Cold Weather Gear

Editors Summary: Bruce L. Hogle presented a member mini presentation on Cold Weather Gear.  What follows are his presentation notes placed in a PDF and reposted below.

For my presentation today, I will move from foot to head.  While I will show one example each; but a Google search will turn up a number of options to consider.

My advice is to watch for: pre/post/holiday-season sales; post winter sales, and Cabela’s Bargain Cave.

Feet (010-049):  One of the three areas where heat lose occurs rapidly

  • Smartwool socks*, even in the summer has wicking and padding value; Men’s & Women’s sizes.
  • Sock liner*
  • Chemical toe &/or foot warmers (Hot Hands brand). Do NOT place directly next to your skin!!!
  • Heated insoles
  • Consider terrain & weather conditions. Strongly suggest trying on footwear in person while wearing heavy (e.g., SmartWool) socks
  • Sorel boots* with fleece liner <32 F
  • Hiking boots, un-insulated so you can wear year-round (Gortex liner or not = your choice); need to condition the leather regardless (Nikwax)
  • Walking/Running shoes w good arch support (New Balance/Nike/similar) or Rubber boots (about knee high) when needing to wade in water
  • Waders

Torso (050-099):

  • Layers* – you do not want to sweat in cold weather!
  • Fleece or flannel-lined or non-lined cargo pants (chilly days). Cotton jeans are cold!
  • Silk or wool “base layer”*; light, medium, heavy weights available; men’s & women’s.
  • Synthetic, wool or fleece “Long Johns/Janes”; tops & bottoms; available in different weights. A snug fit seems warmer to me.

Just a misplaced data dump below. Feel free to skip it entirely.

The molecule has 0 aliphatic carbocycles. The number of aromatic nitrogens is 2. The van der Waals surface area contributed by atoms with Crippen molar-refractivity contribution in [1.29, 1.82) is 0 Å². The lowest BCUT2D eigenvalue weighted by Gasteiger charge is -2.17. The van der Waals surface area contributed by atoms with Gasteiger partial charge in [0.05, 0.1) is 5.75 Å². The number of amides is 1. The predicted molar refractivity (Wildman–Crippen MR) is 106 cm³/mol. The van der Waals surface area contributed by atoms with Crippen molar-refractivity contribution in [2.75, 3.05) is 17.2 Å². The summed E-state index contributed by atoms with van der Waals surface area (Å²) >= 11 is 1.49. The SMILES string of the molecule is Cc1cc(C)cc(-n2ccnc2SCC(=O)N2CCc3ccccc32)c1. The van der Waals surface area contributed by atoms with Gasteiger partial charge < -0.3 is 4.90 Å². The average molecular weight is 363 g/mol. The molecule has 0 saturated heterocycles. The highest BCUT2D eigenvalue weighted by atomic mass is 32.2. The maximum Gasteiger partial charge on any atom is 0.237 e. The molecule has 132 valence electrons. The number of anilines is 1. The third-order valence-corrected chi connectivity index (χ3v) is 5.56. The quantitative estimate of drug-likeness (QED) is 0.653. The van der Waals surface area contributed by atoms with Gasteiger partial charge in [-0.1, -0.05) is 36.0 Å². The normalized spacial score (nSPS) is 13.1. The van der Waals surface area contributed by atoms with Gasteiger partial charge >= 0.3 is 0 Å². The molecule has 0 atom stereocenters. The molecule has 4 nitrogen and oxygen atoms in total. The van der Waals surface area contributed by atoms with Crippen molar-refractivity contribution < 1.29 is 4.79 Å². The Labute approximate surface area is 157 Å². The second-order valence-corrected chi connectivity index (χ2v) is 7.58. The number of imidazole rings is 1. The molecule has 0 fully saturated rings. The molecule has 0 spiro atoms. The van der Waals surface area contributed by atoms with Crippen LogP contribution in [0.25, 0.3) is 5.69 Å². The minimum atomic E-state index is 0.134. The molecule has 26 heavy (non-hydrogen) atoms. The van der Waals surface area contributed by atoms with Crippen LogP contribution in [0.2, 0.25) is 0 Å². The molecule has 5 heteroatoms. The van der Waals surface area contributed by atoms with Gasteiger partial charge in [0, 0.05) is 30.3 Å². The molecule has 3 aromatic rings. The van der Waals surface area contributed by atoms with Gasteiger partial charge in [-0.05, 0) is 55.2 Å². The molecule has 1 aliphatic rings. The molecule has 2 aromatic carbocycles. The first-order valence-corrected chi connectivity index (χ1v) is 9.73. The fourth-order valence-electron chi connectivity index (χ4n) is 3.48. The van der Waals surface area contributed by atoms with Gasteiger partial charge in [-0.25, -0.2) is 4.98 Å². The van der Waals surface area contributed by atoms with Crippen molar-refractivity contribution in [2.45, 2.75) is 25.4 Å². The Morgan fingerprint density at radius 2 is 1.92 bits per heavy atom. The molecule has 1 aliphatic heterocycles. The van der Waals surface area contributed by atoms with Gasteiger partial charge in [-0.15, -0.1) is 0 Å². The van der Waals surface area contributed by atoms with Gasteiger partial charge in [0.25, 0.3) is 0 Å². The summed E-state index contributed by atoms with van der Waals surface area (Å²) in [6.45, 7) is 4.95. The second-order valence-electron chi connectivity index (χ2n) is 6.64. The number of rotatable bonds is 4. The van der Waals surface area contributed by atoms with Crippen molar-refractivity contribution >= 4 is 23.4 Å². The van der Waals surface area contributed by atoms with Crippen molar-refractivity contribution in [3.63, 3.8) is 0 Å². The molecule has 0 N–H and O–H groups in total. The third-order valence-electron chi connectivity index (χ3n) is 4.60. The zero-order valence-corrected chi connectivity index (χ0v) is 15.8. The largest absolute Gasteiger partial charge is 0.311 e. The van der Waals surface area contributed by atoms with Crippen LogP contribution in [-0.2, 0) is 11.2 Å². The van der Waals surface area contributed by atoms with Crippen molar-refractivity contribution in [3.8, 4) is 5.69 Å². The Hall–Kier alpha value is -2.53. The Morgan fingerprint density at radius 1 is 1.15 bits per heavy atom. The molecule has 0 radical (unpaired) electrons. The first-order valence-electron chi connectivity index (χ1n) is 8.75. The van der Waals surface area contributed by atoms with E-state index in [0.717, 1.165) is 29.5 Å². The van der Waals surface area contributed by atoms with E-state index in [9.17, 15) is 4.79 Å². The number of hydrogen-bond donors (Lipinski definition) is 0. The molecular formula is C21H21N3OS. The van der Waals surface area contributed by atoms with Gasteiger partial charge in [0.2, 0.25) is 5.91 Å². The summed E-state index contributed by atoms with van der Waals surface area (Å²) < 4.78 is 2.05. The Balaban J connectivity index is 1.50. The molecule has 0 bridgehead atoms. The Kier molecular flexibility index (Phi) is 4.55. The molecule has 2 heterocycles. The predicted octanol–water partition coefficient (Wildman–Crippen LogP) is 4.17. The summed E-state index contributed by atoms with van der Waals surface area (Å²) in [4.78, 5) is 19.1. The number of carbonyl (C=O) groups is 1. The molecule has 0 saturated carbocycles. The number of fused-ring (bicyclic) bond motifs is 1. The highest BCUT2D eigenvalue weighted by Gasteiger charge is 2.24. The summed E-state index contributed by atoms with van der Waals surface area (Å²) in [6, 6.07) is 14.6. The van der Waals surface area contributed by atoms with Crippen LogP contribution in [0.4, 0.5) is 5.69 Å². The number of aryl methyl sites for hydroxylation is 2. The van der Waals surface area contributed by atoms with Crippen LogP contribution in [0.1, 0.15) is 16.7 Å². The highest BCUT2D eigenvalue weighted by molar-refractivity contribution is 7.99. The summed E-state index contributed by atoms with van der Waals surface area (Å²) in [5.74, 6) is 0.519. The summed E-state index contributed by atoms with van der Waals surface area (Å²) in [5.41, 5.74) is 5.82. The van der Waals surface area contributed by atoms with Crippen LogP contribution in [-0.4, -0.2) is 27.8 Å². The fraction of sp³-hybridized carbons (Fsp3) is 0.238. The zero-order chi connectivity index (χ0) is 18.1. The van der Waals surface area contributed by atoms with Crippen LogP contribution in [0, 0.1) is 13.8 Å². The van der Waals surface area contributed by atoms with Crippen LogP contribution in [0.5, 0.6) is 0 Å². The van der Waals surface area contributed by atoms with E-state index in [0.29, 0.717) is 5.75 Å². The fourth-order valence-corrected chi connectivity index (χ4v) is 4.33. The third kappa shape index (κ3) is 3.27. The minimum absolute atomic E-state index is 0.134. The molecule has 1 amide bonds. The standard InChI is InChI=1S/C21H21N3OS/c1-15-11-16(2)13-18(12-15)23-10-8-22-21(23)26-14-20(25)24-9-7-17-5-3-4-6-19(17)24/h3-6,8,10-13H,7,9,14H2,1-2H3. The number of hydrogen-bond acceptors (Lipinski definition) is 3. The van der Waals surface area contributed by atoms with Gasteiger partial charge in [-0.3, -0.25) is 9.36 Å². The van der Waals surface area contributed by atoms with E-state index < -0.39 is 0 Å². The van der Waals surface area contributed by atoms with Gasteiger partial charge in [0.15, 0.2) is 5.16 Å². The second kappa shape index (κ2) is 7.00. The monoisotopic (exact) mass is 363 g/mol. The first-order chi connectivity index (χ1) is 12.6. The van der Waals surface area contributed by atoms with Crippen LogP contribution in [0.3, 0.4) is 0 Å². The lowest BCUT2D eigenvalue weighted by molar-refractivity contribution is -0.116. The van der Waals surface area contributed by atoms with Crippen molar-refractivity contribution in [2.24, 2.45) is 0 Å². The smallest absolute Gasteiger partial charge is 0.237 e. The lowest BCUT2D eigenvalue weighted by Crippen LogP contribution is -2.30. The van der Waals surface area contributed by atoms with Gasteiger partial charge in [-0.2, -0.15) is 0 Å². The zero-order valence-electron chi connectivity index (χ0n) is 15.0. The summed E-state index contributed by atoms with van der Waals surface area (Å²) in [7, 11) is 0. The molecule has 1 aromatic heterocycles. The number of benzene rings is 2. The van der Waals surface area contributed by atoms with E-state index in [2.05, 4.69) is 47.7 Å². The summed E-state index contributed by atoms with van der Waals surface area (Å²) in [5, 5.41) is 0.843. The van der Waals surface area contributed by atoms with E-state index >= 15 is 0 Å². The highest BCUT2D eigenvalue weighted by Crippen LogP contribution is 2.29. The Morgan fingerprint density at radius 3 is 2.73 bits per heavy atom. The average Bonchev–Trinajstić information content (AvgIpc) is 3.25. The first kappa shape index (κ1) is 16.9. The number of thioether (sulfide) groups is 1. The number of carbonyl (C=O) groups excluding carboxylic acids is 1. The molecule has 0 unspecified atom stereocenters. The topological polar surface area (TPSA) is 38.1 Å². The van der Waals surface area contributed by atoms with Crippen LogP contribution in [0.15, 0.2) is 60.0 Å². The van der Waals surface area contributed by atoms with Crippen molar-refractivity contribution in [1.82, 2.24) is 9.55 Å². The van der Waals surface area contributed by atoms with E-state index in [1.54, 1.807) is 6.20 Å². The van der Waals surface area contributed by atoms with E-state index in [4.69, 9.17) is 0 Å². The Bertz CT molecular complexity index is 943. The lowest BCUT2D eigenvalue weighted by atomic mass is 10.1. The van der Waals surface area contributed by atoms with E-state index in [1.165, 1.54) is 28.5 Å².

• Rain jacket & maybe even pants (buy at least one size larger, so fit comfortably over your clothes)
  • Note: rain pants make a great wind block in cold weather
  • Long-sleeved, quick-drying (e.g., nylon or blend) shirts* w/ roll-up collars & sun-block built-in for summer & wear other times with layers; e.g., Cabela’s Guidewear (lot’s of pockets)
  • Windproof jacket* w/ zip-out fleece liner (here too, buy at least one size larger)
  • Insulated coveralls (a lot of construction workers wear these)
  • Down suit* (ski suit) (here too, buy at least one size larger)

Head, Face & Neck (100-150):  Another one of the key area where the heat loss is a critical concern

  • Gaiter
  • Balaclava
  • Fleece or wool mock turtleneck dickey*
  • Windproof skullcap*
  • Aviator hat*

Hands (200-250):  The third part of the body where heat loss is an area of concern

  • Windstopper” gloves* – lighter weight; heavy weight
  • Glove liners (silk or fleece)
  • Chemical hand warmers (Hot Hands brand) (regular, and Body & Hand Super Warmer sizes)
  • Muff* (camo so no one can see it) with large hand warmer
  • Electric gloves (battery operated)
  • Mittens*

Suppliers:  I suggest shopping specialty stores; for example

Bruce added an asterisk “*” on items he utilizes

Editor’s Add on Comment:  B&H Photo Explora site released an article titled “Best Accessories for Cold-Weather Photography” which offers interesting information on items that would help protect equipment in a manner not necessarily recognized as important except for those that have worked in cold weather.  It is well worth the read.

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